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Brit health care agency says no to earlier use of Zytiga

  • Britain's healthcare cost effectiveness agency NICE says J&J's (JNJ) Zytiga (abiraterone) is not worth giving to patients who have yet to receive chemotherapy. The drug is currently approved for use in some men after chemo.
  • Apparently, J&J's own economic model shows Zytiga is not cost effective when used earlier. The once-daily tablet costs 2,930 pounds ($4,900) for a 120-tablet regimen.
  • Institute of Cancer Research deputy chief executive Paul Workman is disappointed in NICE's decision and urges the parties to work together on a revised price that would make the economics attractive.
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Comments (1)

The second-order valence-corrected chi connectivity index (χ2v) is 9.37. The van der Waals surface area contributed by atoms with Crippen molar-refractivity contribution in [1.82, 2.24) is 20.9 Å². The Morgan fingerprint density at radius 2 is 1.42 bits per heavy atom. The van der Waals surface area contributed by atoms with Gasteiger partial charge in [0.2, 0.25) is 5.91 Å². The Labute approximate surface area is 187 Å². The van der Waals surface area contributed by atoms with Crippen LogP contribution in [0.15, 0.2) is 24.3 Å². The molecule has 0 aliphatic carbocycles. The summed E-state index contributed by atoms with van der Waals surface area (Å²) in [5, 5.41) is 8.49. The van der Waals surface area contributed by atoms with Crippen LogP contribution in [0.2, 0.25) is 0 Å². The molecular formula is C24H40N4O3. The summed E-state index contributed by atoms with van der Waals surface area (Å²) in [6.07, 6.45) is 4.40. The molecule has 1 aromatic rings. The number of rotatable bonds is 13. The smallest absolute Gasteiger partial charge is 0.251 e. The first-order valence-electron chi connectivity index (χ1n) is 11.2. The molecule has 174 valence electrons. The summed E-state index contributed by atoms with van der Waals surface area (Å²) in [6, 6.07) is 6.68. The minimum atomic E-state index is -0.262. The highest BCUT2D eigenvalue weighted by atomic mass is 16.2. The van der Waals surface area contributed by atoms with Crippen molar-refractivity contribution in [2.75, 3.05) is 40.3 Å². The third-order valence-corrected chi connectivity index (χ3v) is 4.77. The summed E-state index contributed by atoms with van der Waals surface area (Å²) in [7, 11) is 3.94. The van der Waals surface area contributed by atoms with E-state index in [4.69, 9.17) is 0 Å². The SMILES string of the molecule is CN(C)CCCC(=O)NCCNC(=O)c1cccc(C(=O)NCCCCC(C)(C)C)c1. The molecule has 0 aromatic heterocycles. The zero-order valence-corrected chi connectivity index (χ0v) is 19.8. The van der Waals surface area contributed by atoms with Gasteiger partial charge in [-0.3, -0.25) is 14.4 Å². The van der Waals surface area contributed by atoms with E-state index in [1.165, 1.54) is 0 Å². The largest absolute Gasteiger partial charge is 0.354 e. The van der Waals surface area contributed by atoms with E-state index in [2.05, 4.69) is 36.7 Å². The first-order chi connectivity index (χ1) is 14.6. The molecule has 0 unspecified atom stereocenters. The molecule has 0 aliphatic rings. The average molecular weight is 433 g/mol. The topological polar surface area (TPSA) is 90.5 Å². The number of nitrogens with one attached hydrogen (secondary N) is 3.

• Electraglide
    , contributor
    Comments (2) | Send Message
     
    Wow! We had heard that Zytiga was not given to anyone until they had undergone chemo. Somehow, my husband slipped under the radar. It is now 14 years after a diagnosis of metastatic prostate cancer. Cancer was evident in his entire skeletal frame. His PSA was just under 500. He underwent all the standard treatments with various changes throughout the first 9 years. Then he had the good fortune to be accepted for Provenge. This drug does not work on the PSA count, and when he finished his PSA was up again to 465. However, he still felt very well. His doctor started him on Zytiga and the PSA dropped to .3 and has remained at that level for almost 3 years. The Provenge treatment gave his immune system such a boost, that he has not even had a cold in the last 5 years. However, it was the Zytiga that went after the cancer cells that were beginning to multiply.
    14 May 2014, 12:33 PM Reply Like
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